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3D Printing Designers Interview: Jacob Stanton

1. First, Jacob can you say a few words about yourself and your work?

I love making things: from digital art to Arduino devices and coded scripts, even cooking. Of all my hobbies, the immediate gratification from 3d printing a tangible object is like no other. I bought my first 3d printer a few years ago and the enjoyment it brings me has not faded at all. It’s great to have such a quick and fun way to test an idea.

I make a living as an Industrial Designer, sketching and 3d modeling at a consultancy which develops medical and housewares products. I first used a 3d printer when we acquired a makerbot to test crude prototypes of our models. Before long I had to get a 3d printer for myself.

Most of my work starts as something where I think “hmm, I wonder if that would work?”, an interesting mechanism, or a challenging problem to solve, just a thought in my head. Therefore most of my 3d printed designs have some unique functional aspect to them rather than being purely sculptural.

Idea generation is my favorite part of developing designs, sketching and exploring different ways to use 3d printing to solve a problem. I have always enjoyed sketching, working out ideas drawn in sketchbooks that I have carried around with me since I was a kid. Most of my designs come about after many sketches and rough test mockups, before I land on something that works.


2. Where do you get your inspiration to create these fabulous designs?

I’m inspired by things that are weird and experimental but still work really well functionally or as an art form. Theo Jansen is an example of what I’m talking about: there are so many complex mechanisms and linkages in his Strandbeest, but it is basically a mechanical creature that wanders without purpose. The fact that someone could imagine something like this is almost as interesting as the idea itself.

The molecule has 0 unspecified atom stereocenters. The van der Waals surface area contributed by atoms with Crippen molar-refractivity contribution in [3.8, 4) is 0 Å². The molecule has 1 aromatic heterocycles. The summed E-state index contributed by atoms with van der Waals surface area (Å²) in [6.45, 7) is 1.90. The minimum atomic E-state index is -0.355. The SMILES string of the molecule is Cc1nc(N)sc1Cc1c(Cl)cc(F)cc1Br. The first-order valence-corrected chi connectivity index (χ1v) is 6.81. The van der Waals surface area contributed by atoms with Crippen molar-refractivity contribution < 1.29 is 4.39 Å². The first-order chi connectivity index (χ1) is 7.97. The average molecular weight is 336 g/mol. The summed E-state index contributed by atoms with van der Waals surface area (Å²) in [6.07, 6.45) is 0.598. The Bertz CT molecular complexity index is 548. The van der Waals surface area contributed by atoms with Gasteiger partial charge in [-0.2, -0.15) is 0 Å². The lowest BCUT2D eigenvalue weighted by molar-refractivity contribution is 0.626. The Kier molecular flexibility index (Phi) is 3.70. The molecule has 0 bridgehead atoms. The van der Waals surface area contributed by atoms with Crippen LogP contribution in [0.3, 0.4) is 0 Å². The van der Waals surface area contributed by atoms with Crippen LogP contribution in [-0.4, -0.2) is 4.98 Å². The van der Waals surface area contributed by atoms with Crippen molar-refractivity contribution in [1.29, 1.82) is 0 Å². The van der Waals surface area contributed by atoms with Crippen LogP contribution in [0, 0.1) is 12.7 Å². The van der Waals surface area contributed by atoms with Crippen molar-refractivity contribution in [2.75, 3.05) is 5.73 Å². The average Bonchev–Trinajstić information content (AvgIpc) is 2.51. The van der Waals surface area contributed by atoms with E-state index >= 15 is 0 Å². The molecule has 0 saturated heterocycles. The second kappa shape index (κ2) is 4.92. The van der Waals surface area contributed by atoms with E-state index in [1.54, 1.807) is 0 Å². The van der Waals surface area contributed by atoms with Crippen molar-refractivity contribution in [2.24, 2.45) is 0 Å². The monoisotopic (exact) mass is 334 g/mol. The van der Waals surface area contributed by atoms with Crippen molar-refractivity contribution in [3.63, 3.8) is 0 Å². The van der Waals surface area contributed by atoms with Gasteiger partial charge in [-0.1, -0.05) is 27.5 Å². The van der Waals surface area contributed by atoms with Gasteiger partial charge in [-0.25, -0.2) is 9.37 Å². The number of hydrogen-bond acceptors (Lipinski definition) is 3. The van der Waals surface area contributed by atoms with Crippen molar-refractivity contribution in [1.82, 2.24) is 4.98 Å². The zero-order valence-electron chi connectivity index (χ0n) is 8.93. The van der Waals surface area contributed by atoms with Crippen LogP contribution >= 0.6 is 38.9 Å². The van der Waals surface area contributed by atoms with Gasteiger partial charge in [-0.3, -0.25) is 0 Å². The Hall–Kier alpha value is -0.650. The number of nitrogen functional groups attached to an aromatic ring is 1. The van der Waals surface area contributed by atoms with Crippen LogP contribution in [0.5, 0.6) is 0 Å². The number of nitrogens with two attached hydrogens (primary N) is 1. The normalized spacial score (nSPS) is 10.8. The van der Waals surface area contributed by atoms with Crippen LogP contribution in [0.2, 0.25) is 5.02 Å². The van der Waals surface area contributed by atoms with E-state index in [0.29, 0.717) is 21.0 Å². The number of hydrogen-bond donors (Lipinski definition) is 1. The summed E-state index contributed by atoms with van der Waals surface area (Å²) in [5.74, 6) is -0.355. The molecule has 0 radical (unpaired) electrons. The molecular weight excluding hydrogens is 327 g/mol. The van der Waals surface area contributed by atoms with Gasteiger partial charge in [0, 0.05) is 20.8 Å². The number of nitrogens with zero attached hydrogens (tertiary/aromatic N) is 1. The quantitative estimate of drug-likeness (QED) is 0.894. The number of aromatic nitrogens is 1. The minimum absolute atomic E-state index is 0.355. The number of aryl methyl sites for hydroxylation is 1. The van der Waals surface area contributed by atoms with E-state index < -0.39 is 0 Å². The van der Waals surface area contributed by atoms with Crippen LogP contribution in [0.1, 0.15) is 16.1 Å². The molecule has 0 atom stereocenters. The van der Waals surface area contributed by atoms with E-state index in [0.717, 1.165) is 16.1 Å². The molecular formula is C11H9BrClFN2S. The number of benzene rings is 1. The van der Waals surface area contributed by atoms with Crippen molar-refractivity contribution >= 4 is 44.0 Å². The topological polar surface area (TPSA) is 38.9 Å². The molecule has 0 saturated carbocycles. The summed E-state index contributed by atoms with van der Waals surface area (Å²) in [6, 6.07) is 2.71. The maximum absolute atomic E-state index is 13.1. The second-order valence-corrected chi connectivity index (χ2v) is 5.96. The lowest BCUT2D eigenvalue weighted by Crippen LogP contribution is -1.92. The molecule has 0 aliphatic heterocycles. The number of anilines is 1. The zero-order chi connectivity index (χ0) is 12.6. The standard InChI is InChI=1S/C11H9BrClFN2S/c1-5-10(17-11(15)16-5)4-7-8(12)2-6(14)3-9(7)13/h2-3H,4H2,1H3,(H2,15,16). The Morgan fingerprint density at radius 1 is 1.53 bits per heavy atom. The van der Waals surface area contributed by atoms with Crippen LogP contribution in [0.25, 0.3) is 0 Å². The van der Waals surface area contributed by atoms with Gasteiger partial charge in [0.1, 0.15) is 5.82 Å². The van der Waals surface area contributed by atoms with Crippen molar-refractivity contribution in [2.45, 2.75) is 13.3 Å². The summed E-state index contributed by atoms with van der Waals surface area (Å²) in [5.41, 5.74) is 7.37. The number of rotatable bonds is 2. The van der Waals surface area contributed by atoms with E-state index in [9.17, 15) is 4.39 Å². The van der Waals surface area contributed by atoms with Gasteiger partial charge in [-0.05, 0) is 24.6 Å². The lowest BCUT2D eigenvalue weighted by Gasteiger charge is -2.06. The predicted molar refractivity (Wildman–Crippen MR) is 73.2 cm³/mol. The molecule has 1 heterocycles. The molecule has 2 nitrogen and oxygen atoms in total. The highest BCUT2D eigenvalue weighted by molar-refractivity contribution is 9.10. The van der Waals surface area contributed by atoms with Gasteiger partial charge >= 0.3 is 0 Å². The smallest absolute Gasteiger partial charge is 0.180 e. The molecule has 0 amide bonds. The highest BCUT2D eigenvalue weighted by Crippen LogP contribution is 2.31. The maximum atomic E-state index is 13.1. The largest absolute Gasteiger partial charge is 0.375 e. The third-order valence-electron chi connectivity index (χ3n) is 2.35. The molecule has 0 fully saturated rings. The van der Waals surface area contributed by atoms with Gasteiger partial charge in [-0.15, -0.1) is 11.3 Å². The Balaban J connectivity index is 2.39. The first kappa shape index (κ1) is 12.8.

Some of my favorite makers are Jörg Sprave, Matthias Wandel, and Adam Savage. I am blown away by their creativity and pragmatic approach to design and problem solving.


3. Which CAD software(s) do you use to make your designs?

Solidworks. I use it just about every day for work, so I am very familiar with it.


4. What 3D printer have you got and what are your regular printing settings?

I have been using an Ultimaker 2 since I started 3d printing and love it because it is really low maintenance. I see many people that like to mod their printers and tinker with print settings, but I really enjoy creating designs. I just use the default cura draft settings, it’s about 50mm/s speed and .2mm layer height. My designs are all printable with standard settings.


5. Finally, among all your great work, what is your favorite creation?

The swimbait 3D printed fishing lure. The design process was really fun and the resulting design worked way better than I had expected. It’s not my flashiest looking design, but I love this unique functional application of 3d printing and the fact that it catches fish is even more satisfying.

I made about 8 different lures and went out on the lake testing them in the water. I loved seeing the designs go from my computer screen to moving on the water: rattling, wiggling, and spinning. The swimbait was the biggest surprise since I just made a bunch of hinged segments and it swam like a real fish. I also caught a few bass on it, so it was the only one I published.


I found this video on youtube the other day of someone testing out my lure. It’s awesome to see someone with a decent camera showcase the design, since i couldn’t really do it justice with my setup.

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